Legend has it that the copper for America’s most famous sculpture — the Statue of Liberty — was produced at the metallurgical factory of Nizhny Tagil, one of the industrial centers of Russia’s Ural region.
Artists Confront the Uncomfortable Legacy of Lenin
This week, two men made headlines when they doused the tomb of the Soviet Union’s first leader Vladimir Lenin with holy water while reportedly shouting “Rise up and leave!”
Why Did Russia’s iMonument Disappear?
A public statue of an Apple iPhone installed in St. Petersburg, Russia as a memorial to Steve Jobs was removed on Friday, allegedly in response to the tech company’s new chief executive, Tim Cook, coming out as gay.
A Child’s Drawings Preserved over the Centuries by “Magical Mud”
In one region of Russia, the consistency of the earth is just right that manuscripts dating back centuries emerge almost perfectly preserved. Over the past year, more than 1,000 of these birch bark artifacts from the 11th to 14th centuries have been exhumed from the soil of Novgorod, adding to a growing archive of written history.
750-Year-Old City Founded by Genghis Khan’s Grandson Is Unearthed
It’s hard to imagine a time when present-day Russia didn’t exist. But along the banks of the Volga River in modern-day Saratov, a reminder is being unearthed.
After Alleged Attack, Making Sense of a Chelsea Exhibition’s Murky Backing
On October 3rd, an assailant and two accomplices allegedly entered the cavernous gallery at 540 West 21st Street in Manhattan’s Chelsea district. What happened next, according to reports published here and in the New York Times, was an assault of the curator, Benjamin Hiller, with pepper spray, and the apparent partial defacing of the exhibition on view.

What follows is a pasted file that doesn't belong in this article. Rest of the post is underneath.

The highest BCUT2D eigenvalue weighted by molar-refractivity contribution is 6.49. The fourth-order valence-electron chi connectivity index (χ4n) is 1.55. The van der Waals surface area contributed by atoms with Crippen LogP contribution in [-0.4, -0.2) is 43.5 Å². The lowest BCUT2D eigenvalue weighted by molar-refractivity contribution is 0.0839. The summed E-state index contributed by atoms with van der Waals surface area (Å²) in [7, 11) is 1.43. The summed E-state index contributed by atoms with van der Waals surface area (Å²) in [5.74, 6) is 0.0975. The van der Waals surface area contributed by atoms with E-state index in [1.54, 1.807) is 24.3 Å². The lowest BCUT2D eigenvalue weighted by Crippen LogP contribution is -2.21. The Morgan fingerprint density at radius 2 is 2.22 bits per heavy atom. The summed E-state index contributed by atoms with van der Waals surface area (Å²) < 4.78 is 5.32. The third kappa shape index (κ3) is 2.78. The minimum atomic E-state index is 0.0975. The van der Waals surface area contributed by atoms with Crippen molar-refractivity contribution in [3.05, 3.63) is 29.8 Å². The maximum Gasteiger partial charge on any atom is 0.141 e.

Vladimir Putin’s Birthday Art Bash
Pop quiz: What’s the best way to celebrate the 62nd birthday of a “democratic” leader with dictator-like tendencies?
Picturing Russia’s Central Asian Diaspora
Travel to Russia these days, and chances are the person serving you your food is a visitor to the country, too. Every year, 5-6 million Uzbek, Tadjik and Kyrgyz people arrive in the country to work in restaurants, construction sites, farms and manufacturing plants. They are maids, taxi drivers, street sweepers and garbage collectors. In Krgystzstan alone, one quarter of working-age citizens live outside the country.
Long-Running Moscow Art Fair Canceled
A key Russian contemporary art fair has been canceled in its 18th year, and appears unlikely to return, The Art Newspaper reported.
Pro-Russian Separatists Kidnap Artist in Ukraine
Pro-Russian rebels have abducted an artist in eastern Ukraine, the International Business Times reported.
Pussy Riot Members Sue Russia for Violation of Human Rights
Maria Alekhina and Nadezhda Tolokonnikova, the two former members of punk feminist group Pussy Riot whose trial and imprisonment in Russia drew major attention from the West, are suing Russia in the international European Court of Human Rights.
Resisting the Russian Pull: Armenian Artists Speak Out
YEREVAN, Armenia — The Russians are not just trying to exert themselves in Ukraine; they are actively staking claims to their irredenta throughout their former territories. The opposition in Armenia has lacked the drama and intensity of the resistance in Ukraine and Georgia, but there is a small artistic challenge to what many are calling the Russian recolonization of the area.